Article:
Friday, October 07, 2005

THE LADYKILLERS (1955) - Alexander Mackendrick

This is the “original” Ladykillers, before it got Coen-ized a few years back. It does happen to star Peter Sellers as one in the group of titular ladykillers, but in a role so small and played so straight that you have to blink a few times before you realize it’s him. You blink because it’s just Sellers, straight up no chaser, not wearing any makeup or prosthetics or not working a heavy accent, other than a slight cockney twang. This was very early in his career and, like any good ensemble player, he’s modest without grandstanding -- an odd thing to see from someone who often plays three to four starring roles in one film.
Is this Ladykillers better or worse than the Coen’s remake? I have to take the same neutral stance I took with Linklater’s Bad News Bears. Six of one, one half dozen of the other. There are differences, yes, but the thrust and effect of the story is the same when you add it up.
Here, the story takes place in London, but the set-up is the same. A group of bumbling thieves led by snaggle-toothed and verbose mastermind Alec Guinness rent a room in an old spinster’s house supposedly for their band rehearsals. But, really, they’re using it to plot the perfect crime. With some minor complications, the heist goes well until a briefcase full of cash pops open before the old spinster’s eyes and the thieves realize what they have to do. They have to kill the old lady. And that’s when the real job begins…
Sounds familiar, yes? As it turns out, the Coens were pretty faithful to the original, a movie which they obviously loved. The biggest and best change they made was adding the Southern Baptist milieu to the equation which “colorized” the proceedings giving it a little more flair and vivaciousness than the original’s drearier London setting. They also upped the ante on the lead’s flowery speech and prodigious overbite, taking it to tipping point of absurdity in some of Hanks’ monologues and Colonel Sanders-esque attire.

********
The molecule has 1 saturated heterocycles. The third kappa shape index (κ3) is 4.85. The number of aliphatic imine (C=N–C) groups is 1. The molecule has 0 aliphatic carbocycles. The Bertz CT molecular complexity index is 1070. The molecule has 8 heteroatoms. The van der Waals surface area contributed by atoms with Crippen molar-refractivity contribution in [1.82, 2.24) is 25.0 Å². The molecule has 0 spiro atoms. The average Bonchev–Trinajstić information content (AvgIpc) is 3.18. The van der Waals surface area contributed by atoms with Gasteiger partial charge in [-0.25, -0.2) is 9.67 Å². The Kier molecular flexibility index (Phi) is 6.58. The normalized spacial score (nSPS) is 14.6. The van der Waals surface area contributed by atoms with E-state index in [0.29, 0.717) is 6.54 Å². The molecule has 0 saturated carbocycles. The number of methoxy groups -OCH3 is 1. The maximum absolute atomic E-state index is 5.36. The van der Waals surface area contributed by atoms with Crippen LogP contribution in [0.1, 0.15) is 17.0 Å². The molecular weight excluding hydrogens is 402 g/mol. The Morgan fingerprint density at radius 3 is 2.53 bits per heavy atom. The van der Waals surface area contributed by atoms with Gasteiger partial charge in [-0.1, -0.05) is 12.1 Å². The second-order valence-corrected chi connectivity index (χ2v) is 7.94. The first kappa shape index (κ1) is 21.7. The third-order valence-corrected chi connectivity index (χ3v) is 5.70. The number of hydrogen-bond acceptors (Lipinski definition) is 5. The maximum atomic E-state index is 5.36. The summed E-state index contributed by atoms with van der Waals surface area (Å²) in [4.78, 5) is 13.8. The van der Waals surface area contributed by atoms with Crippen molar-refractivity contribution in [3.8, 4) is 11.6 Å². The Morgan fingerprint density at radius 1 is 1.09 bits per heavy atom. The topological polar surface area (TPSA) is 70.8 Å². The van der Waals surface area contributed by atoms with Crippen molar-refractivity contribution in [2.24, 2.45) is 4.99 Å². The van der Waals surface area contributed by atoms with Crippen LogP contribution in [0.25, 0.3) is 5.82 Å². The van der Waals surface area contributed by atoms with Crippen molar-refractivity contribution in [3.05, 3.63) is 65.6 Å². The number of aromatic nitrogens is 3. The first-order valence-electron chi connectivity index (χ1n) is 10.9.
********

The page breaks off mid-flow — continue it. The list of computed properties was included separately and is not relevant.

The only major difference between the two versions comes in the heist plan itself. The original boasts a daring but simple armored-car robbery as opposed to the remake’s boat vault heist which was played more for laughs and less tension. What’s better about the original’s heist is that the old lady is unknowingly complicit in the robbery since she has to pick up the “lolly” from the train station, thinking it’s just one of her boarder’s old trunks. Later, when she discovers that “the band” had pulled the robbery and the trunk contains hundreds of thousands of dollars, they use this fact against her to stall her from going to the police. Of course, her conscience wins the best of her, and she decides to make them all go anyway, which is when the murder plots begin.
The Coens get much more creative at this point and find better, more humorous ways of dispatching their characters. But, then again, they have a very solid template from which to work, one that happens to work very well on its own terms and has its own unique charms.

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